On the value of Philosophy for Children and Communities (P4C)


“P4C becomes the source of a stream of dialogic practice that flows through the curriculum…”

Credit for image; https://www.maxpixel.net/photo-1746229

I have been practicing Philosophy for Children and Communities (P4C) since 2009, and have been training teachers and others to practice it since 2012. It was P4C that sparked my interest in dialogue and dialogic teaching and learning, and these interests in turn have led me into ventures such as becoming a Lead Facilitator with Generation Global, writing a book about Dialogic Education with Professor Rupert Wegerif and becoming an affiliate of Professor Neil Mercer’s group, Oracy Cambridge.

But none of these experiences have led me away from P4C – in fact they have strengthened my belief in its value. Here I will share just some of the reasons underpinning this belief.

IMHO, P4C provides the best possible basis for dialogic teaching and learning, and for oracy, across the curriculum


There is significant evidence to suggest that a more dialogic approach to teaching and learning leads to improved attainment (see this from Robin Alexander and this from Christine Howe et al at Cambridge). I’m still more persuaded that the approach supports students to develop a deeper understanding of central concepts and to construct meaning from the content they learn (I’m not persuaded that all measures of attainment are good proxies for the measurement of understanding and the construction of meaning).


I’ve written more about the nature and value of this approach in my series of posts ‘A Teacher’s Guide to Dialogic Pedagogy’. A key point made in these posts is that both effective teaching and effective learning through dialogue require deliberate practice and reflection; P4C provides a wonderful arena for such practice. In P4C teachers and students form communities of enquiry in which they learn to ‘think together’. Philosophical questions are raised and the teacher guides the students to break them down into manageable steps, to explore the meaning(s) of central concepts, to generate and evaluate different perspectives and arguments, and to make judgements regarding what seems reasonable to believe or to do in the light of the evidence currently available.


Students learn to think in ways that are caring (showing care for each other and for their enquiries), collaborative (supporting each other and constructing threads of dialogue and lines of enquiry), critical (testing ideas, establishing criteria, making judgements etc.) and creative (generating possibilities, making connections and attempting to see things form other perspectives). Teachers learn to facilitate the students’ thinking, giving them the opportunity to deepen their understanding and find new meaning – and to get better at dialogue and enquiry over time.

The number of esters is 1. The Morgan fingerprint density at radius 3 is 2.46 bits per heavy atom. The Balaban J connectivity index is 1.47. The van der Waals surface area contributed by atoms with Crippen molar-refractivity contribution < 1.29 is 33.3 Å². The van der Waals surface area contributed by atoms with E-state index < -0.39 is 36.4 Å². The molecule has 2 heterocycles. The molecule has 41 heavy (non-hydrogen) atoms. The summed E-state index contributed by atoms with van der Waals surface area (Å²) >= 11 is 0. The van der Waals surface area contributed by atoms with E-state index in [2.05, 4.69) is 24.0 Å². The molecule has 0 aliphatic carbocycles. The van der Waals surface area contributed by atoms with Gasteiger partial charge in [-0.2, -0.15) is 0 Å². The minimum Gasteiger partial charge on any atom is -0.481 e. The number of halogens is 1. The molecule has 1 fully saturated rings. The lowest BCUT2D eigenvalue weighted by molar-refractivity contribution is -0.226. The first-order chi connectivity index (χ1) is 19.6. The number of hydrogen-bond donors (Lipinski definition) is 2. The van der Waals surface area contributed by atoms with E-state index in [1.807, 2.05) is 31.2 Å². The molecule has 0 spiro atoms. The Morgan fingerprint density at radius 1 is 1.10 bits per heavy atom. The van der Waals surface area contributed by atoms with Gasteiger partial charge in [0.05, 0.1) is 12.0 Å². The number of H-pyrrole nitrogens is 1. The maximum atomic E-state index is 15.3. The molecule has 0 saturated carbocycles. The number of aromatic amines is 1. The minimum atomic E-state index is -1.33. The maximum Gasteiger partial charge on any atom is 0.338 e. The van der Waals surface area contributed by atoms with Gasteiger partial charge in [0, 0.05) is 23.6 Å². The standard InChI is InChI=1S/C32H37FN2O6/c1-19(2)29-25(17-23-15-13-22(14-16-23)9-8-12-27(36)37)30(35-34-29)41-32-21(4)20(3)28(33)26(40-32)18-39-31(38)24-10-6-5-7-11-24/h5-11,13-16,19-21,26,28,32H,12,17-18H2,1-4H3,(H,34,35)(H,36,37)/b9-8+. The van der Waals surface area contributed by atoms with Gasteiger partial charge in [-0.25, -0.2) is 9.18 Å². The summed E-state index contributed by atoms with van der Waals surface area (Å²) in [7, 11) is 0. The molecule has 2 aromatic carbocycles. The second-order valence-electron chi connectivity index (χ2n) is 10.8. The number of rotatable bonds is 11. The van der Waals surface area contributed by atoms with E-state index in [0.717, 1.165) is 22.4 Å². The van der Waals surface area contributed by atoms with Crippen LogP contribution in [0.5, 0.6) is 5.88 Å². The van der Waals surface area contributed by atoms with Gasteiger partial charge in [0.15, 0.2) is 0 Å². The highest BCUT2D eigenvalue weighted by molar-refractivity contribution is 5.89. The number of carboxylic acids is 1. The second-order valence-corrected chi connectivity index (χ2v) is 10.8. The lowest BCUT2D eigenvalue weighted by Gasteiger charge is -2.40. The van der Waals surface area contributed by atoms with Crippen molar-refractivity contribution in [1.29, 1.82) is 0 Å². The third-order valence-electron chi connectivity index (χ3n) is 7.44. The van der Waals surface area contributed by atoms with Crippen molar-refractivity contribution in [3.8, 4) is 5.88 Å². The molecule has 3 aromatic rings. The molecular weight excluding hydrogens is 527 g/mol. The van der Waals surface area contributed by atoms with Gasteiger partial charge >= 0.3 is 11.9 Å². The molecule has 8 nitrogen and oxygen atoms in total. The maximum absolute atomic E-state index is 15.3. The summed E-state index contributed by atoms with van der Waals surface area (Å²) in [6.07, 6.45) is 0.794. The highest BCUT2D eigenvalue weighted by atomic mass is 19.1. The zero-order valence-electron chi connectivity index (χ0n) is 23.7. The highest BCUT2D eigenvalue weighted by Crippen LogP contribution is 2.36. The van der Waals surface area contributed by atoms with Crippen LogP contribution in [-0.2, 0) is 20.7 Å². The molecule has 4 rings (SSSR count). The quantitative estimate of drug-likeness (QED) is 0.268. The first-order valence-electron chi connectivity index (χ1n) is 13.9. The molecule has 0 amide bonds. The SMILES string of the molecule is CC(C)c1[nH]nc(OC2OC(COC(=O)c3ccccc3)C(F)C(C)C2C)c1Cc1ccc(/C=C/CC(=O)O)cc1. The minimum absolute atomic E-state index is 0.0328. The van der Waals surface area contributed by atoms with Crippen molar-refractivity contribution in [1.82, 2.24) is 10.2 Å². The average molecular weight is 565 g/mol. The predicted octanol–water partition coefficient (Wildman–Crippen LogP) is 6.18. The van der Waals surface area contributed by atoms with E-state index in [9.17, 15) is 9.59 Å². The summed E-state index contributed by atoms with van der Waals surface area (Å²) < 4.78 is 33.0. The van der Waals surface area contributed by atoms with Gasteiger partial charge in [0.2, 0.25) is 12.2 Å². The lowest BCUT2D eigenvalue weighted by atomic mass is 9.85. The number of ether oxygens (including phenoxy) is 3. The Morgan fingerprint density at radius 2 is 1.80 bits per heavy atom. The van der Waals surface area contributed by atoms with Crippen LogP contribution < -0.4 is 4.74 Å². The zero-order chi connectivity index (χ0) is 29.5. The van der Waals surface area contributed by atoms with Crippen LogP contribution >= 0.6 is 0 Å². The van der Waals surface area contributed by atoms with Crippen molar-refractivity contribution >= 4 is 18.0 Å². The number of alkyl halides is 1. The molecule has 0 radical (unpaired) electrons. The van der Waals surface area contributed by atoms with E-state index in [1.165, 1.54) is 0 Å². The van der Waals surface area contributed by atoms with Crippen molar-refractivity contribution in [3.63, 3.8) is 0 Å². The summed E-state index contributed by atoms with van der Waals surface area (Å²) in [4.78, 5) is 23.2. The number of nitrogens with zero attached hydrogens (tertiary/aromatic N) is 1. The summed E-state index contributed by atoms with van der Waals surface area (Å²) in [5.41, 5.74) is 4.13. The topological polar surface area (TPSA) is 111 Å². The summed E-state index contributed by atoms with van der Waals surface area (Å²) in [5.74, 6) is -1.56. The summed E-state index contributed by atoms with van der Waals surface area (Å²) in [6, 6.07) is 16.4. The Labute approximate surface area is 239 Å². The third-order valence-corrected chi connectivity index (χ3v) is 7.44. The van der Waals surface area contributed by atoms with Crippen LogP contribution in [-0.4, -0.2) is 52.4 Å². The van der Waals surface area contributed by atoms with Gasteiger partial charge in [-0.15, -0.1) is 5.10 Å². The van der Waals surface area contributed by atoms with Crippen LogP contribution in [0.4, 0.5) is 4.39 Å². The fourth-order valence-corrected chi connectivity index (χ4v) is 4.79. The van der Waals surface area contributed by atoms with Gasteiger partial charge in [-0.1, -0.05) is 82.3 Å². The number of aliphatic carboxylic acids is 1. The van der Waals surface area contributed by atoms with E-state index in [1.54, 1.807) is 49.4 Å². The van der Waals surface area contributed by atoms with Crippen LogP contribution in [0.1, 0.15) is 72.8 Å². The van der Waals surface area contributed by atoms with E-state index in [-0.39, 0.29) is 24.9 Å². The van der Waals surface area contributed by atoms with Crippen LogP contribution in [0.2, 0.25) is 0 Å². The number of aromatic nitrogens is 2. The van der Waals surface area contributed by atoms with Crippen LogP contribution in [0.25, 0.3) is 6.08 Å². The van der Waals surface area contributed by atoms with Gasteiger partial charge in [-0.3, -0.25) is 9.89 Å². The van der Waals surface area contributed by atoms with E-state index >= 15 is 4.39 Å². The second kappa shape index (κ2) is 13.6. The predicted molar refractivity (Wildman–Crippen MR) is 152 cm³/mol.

All this might begin in discrete P4C sessions, but it doesn’t remain contained there. Rather, this way of learning together spreads through the curriculum with teachers and students becoming adept at switching between more transmissive approaches to teaching and learning and more reflective, dialogic approaches in which students are actively involved in constructing their own understanding. P4C becomes the ‘source’ of a stream of dialogic practice that flows into the curriculum and indeed beyond the school gates.

P4C teaches us to care about values and ideas


‘I don’t care!’ is a statement all too easily deployed to defend oneself against the need for interest, thoughtfulness and action. But if we really don’t care about anything beyond our self-interest, what hope for society? In her article ‘The Other Dimension of Caring Thinking’, Ann Margaret Sharp argues that:


“…the classroom community of enquiry offers children the opportunity to discover values, things, ideas, ideals and people that they can care about.”


If the community of enquiry is a space in which children learn to care and discover things that are worth caring about – perhaps concepts like justice, goodness and beauty, and virtues such as reasonableness, open-mindedness and humility – and if this capacity to care leads them to take action in relation to such things, then this strikes me as another powerful argument for the presence of Philosophy for Children in the school curriculum.


Take the concept of fairness, for example. Even very young children can begin to appreciate the need for fairness. As the teacher guides them to discover the complexity of this seemingly simple idea, they begin to see the value of thinking it through carefully so that they can reach a richer understanding of what it might mean to act fairly in different contexts. And once opened, this enquiry into the nature of fairness need never close; throughout their lives (through their lived experiences) children will make richer meaning of the term, incorporating ideas about what it might mean to different people and different cultures. They come to see how this endeavour enriches their understanding of their world and, ultimately, their capacity to live a good life. As their awareness of things that are worth caring about expands along with their ability to see them from the perspectives of others, children develop a range of rich conceptual ‘lenses’ through which to examine their world. (See this post for more thoughts about the development of conceptual understanding over time).